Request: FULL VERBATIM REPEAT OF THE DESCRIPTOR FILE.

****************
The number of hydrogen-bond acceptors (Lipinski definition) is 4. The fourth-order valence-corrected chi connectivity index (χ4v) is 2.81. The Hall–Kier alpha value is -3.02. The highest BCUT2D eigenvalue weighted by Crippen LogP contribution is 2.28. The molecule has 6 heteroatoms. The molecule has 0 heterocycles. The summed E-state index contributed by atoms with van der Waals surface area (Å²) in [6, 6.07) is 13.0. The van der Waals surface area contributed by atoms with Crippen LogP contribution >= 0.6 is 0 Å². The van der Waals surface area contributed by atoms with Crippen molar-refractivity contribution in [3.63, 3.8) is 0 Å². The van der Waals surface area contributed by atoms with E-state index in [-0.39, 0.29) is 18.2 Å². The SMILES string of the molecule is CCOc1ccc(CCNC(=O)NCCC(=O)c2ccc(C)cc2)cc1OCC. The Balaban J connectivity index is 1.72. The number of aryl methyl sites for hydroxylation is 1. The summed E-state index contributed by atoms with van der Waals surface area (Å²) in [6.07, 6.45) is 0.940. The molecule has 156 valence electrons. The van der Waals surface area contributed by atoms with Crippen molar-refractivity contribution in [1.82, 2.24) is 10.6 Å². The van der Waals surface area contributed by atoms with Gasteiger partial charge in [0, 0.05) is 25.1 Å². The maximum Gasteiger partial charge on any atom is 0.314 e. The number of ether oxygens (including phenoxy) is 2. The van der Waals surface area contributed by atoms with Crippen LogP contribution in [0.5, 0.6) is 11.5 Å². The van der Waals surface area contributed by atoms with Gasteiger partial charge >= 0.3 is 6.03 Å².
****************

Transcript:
The number of hydrogen-bond acceptors (Lipinski definition) is 4. The fourth-order valence-corrected chi connectivity index (χ4v) is 2.81. The Hall–Kier alpha value is -3.02. The highest BCUT2D eigenvalue weighted by Crippen LogP contribution is 2.28. The molecule has 6 heteroatoms. The molecule has 0 heterocycles. The summed E-state index contributed by atoms with van der Waals surface area (Å²) in [6, 6.07) is 13.0. The van der Waals surface area contributed by atoms with Crippen LogP contribution >= 0.6 is 0 Å². The van der Waals surface area contributed by atoms with Crippen molar-refractivity contribution in [3.63, 3.8) is 0 Å². The van der Waals surface area contributed by atoms with E-state index in [-0.39, 0.29) is 18.2 Å². The SMILES string of the molecule is CCOc1ccc(CCNC(=O)NCCC(=O)c2ccc(C)cc2)cc1OCC. The Balaban J connectivity index is 1.72. The number of aryl methyl sites for hydroxylation is 1. The summed E-state index contributed by atoms with van der Waals surface area (Å²) in [6.07, 6.45) is 0.940. The molecule has 156 valence electrons. The van der Waals surface area contributed by atoms with Crippen molar-refractivity contribution in [1.82, 2.24) is 10.6 Å². The van der Waals surface area contributed by atoms with Gasteiger partial charge in [0, 0.05) is 25.1 Å². The maximum Gasteiger partial charge on any atom is 0.314 e. The number of ether oxygens (including phenoxy) is 2. The van der Waals surface area contributed by atoms with Crippen LogP contribution in [0.5, 0.6) is 11.5 Å². The van der Waals surface area contributed by atoms with Gasteiger partial charge >= 0.3 is 6.03 Å².